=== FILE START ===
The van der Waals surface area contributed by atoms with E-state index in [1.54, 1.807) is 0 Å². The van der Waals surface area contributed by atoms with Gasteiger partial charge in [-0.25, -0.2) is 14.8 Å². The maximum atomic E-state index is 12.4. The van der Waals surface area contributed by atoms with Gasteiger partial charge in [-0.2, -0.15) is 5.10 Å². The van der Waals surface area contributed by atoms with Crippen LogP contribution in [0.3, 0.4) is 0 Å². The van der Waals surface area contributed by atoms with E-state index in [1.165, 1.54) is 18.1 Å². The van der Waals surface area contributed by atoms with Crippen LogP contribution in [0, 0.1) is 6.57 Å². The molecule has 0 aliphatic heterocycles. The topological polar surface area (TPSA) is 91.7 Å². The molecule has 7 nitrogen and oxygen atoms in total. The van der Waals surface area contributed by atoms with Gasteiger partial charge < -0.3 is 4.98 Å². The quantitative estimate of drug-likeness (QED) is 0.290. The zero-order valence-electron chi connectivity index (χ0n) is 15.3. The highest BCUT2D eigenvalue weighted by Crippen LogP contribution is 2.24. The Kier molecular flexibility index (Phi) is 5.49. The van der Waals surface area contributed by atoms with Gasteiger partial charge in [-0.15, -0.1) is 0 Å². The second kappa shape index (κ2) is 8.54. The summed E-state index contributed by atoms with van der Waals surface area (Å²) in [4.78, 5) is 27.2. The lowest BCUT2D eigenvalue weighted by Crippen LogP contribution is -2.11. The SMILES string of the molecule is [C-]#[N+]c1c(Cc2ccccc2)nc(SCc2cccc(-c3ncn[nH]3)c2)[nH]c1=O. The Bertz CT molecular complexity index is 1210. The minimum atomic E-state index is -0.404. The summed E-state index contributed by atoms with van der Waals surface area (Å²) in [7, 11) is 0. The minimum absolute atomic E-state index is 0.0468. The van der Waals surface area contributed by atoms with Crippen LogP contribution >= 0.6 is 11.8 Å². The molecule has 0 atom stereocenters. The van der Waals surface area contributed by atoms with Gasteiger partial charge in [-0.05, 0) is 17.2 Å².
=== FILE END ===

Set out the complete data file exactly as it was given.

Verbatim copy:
The van der Waals surface area contributed by atoms with E-state index in [1.54, 1.807) is 0 Å². The van der Waals surface area contributed by atoms with Gasteiger partial charge in [-0.25, -0.2) is 14.8 Å². The maximum atomic E-state index is 12.4. The van der Waals surface area contributed by atoms with Gasteiger partial charge in [-0.2, -0.15) is 5.10 Å². The van der Waals surface area contributed by atoms with Crippen LogP contribution in [0.3, 0.4) is 0 Å². The van der Waals surface area contributed by atoms with E-state index in [1.165, 1.54) is 18.1 Å². The van der Waals surface area contributed by atoms with Crippen LogP contribution in [0, 0.1) is 6.57 Å². The molecule has 0 aliphatic heterocycles. The topological polar surface area (TPSA) is 91.7 Å². The molecule has 7 nitrogen and oxygen atoms in total. The van der Waals surface area contributed by atoms with Gasteiger partial charge < -0.3 is 4.98 Å². The quantitative estimate of drug-likeness (QED) is 0.290. The zero-order valence-electron chi connectivity index (χ0n) is 15.3. The highest BCUT2D eigenvalue weighted by Crippen LogP contribution is 2.24. The Kier molecular flexibility index (Phi) is 5.49. The van der Waals surface area contributed by atoms with Gasteiger partial charge in [-0.15, -0.1) is 0 Å². The second kappa shape index (κ2) is 8.54. The summed E-state index contributed by atoms with van der Waals surface area (Å²) in [4.78, 5) is 27.2. The lowest BCUT2D eigenvalue weighted by Crippen LogP contribution is -2.11. The SMILES string of the molecule is [C-]#[N+]c1c(Cc2ccccc2)nc(SCc2cccc(-c3ncn[nH]3)c2)[nH]c1=O. The Bertz CT molecular complexity index is 1210. The minimum atomic E-state index is -0.404. The summed E-state index contributed by atoms with van der Waals surface area (Å²) in [7, 11) is 0. The minimum absolute atomic E-state index is 0.0468. The van der Waals surface area contributed by atoms with Crippen LogP contribution >= 0.6 is 11.8 Å². The molecule has 0 atom stereocenters. The van der Waals surface area contributed by atoms with Gasteiger partial charge in [-0.05, 0) is 17.2 Å².